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October 19, 2019

PMC surpasses private medical colleges in PMDC inspection


October 19, 2019

PESHAWAR: The Peshawar Medical College (PMC) scored 89.69 per cent marks and secured top position among the private medical colleges and second spot in the list of all public and private colleges of Khyber Pakhtunkhwa during a recent inspection of the Pakistan Medical and Dental Council (PMDC).

It encouraged the college faculty and the administration alike which termed it a big achievement that was made possible due to the consistent hard work of the teachers and students.

The college has enough senior members of the faculty of basic and clinical sciences.

The PMDC requires 500 beds while PMC has 630 beds in its attached teaching hospitals all owned by the college. Its teaching hospitals provide healthcare facilities with free care in the 250-bed Mercy Teaching Hospital where patients are not charged for general and specialist OPD fee.

Also, patients don’t need to pay bed charges and surgery cost. Even the surgeon doesn’t charge patients. However, patients need to pay Rs20 as OPD fee and Rs200 as consultation fee for the specialist doctors in the 250-bed Kuwait Teaching Hospital.

“This allows many poor patients to get healthcare at minimum rates and as a result provide ample opportunities for the teaching of students as well. This is unlike other medical colleges which provide healthcare facilities at non-affordable rates for the general public,” explained Prof Dr Najeebul Haq, founder and principal of the college.

The students’ learning at the undergraduate level and excellent training facilities also contributed to higher pass percentage of ex-PMC students in postgraduate examinations.

“On average, 60 percent students of PMC of the first five batches have passed postgraduate examinations and have entered postgraduate training in various fields within the country (FCPS Part 2) and abroad. It is the highest number of pass percentage in FCPS-1 in both private and public sector medical colleges of KP,” Prof Najeebul Haq said.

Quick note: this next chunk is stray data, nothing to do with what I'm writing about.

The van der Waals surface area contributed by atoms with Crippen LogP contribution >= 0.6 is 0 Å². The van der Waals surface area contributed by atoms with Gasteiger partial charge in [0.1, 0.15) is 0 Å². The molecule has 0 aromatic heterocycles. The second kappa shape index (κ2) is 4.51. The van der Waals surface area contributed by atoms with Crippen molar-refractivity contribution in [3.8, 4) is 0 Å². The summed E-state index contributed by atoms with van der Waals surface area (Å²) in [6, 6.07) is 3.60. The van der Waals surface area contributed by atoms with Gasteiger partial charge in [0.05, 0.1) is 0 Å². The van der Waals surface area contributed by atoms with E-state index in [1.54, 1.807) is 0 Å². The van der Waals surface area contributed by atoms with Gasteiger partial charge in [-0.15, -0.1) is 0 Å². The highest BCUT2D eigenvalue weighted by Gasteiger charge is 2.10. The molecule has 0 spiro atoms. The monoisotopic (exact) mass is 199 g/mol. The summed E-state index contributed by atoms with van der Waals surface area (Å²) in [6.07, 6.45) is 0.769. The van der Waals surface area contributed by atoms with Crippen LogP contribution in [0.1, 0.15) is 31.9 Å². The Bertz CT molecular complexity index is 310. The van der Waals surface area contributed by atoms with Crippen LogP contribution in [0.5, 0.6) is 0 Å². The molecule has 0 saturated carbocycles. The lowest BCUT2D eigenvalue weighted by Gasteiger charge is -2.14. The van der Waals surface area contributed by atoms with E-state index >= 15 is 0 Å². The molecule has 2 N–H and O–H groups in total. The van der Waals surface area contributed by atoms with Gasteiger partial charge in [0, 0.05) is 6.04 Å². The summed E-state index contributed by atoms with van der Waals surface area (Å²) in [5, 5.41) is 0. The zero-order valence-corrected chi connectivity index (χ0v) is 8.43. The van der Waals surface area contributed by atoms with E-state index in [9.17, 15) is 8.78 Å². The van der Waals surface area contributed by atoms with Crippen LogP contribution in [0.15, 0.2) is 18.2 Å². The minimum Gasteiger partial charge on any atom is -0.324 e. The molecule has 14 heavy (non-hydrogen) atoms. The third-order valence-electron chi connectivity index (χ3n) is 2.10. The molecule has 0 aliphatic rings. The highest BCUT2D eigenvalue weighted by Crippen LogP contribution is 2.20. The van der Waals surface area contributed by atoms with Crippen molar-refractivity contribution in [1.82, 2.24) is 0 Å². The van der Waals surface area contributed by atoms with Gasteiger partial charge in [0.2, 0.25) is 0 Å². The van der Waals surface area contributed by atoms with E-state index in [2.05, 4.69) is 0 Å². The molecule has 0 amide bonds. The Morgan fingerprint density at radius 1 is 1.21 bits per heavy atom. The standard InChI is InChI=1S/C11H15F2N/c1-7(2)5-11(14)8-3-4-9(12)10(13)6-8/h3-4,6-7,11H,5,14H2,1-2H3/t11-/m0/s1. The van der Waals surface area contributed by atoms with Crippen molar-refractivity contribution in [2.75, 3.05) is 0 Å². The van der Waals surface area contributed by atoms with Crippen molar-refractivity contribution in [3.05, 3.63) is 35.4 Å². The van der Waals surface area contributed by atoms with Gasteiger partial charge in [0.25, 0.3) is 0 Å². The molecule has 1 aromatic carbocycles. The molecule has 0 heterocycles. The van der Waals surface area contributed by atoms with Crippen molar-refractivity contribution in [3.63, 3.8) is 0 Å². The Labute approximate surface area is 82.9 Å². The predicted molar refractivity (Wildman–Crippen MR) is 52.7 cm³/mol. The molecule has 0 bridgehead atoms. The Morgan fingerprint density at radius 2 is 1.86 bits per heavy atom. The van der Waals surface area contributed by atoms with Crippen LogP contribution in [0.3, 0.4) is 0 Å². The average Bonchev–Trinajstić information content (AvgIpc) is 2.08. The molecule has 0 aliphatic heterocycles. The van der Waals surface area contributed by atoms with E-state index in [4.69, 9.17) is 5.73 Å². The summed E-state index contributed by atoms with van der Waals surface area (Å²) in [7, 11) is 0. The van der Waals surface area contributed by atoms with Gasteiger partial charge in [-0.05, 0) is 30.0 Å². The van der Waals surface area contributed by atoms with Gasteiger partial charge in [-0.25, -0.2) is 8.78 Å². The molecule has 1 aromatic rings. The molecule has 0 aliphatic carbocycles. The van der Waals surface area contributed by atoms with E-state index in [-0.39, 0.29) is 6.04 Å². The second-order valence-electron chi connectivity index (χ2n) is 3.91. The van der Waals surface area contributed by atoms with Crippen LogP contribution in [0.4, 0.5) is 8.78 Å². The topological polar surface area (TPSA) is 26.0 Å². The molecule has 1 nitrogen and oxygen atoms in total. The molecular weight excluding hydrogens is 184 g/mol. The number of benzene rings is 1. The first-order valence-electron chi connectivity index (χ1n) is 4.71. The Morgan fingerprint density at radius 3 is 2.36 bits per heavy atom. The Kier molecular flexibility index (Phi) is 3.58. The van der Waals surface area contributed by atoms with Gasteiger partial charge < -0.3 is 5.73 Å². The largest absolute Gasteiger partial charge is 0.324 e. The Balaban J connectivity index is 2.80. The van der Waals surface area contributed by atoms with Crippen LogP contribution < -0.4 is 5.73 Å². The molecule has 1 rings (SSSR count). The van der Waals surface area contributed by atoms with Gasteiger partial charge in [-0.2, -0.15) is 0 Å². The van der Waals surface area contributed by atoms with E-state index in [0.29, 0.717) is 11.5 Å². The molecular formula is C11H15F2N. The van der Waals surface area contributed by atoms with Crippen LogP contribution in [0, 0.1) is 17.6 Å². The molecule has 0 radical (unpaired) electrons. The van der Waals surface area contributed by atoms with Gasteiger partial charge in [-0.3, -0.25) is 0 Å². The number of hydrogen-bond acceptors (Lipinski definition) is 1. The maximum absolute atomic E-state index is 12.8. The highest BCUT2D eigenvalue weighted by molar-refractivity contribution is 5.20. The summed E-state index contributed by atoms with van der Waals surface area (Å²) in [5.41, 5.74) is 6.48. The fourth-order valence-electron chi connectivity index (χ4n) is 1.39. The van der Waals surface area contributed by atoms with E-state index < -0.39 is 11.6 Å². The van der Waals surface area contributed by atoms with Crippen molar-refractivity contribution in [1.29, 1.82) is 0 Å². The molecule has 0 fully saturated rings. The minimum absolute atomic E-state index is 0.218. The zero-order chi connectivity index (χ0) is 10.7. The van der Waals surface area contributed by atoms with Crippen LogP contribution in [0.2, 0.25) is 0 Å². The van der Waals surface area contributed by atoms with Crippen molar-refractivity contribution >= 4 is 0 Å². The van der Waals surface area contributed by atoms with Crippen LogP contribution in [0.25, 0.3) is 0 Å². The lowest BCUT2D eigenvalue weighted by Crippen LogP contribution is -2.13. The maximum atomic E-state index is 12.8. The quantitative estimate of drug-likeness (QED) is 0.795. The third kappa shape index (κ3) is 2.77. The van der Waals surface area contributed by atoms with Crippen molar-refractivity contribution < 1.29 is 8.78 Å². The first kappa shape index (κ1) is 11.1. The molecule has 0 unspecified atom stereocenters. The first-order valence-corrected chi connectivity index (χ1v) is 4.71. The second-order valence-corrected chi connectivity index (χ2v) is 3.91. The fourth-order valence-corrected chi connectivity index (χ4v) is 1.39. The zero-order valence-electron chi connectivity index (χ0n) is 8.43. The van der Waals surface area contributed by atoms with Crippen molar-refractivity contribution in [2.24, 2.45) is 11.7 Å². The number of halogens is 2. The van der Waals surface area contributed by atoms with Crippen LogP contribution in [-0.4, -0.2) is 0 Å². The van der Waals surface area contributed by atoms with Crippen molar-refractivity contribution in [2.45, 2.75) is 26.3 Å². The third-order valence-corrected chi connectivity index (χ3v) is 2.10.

The PMC has only one hospital, Prime Teaching Hospital, which charges competitive commercial rates as subsidised facility for unaffordable patient care is available, especially for neurosurgical patients. The services at the Mercy and Kuwait Teaching hospitals are highly subsidised.

The hospital has been charging Rs1,000 for endoscopy, including banding, Rs1,200 as ICU charges, Rs1,200 per day and only Rs2,000 additional charges for the ventilator. In other private hospitals, minimum charges start from Rs25,000 and some charge even more with additional charges of Rs15,000 to Rs25,000 for the ventilator.

Plasmaphoresis, a lifesaving procedure, is provided completely on the kit basis and the hospital does not charge anything extra for services. “We also provide interventional radiology services, some of which are not provided by any other public or private sector hospital in Khyber Pakhtunkhwa,” said Prof Najeebul Haq.

In ophthalmology, he said, we not only do all routine procedures almost free of cost, but also provide free cornea transplant facilities.

“The PMC is the only private institution in the province with a recognised unit for FCPS Part-2 training in Vitreoretinal Surgery and it provides grossly subsidised facilities to all patients. The postgraduate training facilities are so good that recently a TMO form LRH changed his training supervisor and joined Kuwait Teaching Hospital,” he explained.

Almost all kinds of abdominal laparoscopic surgical procedures are done in the hospital. Most of these procedures are not done in any other private hospital.

The hospital and college are built on 60-kanal of land. The covered area is 173,486 square feet while the PMDC requirement is only 72,000 square ft.

“We exceed in all specified areas allocated for various departments by the PMDC not only in a covered area but also in number. For example, there are 15 operation theatres, though the requirement is five, and 28 ER beds compared with the required 10. There are many other additional facilities,” he said. He said their facilities, including beds and infrastructure, are more than that required for the intake of 150 students.

“As the college is not owned by the PRIME Foundation and not one or more individuals, the income does not go to anybody’s personal pocket. All the income is spent on the college and attached teaching hospitals and benefits the faculty and staff,” said the college principal.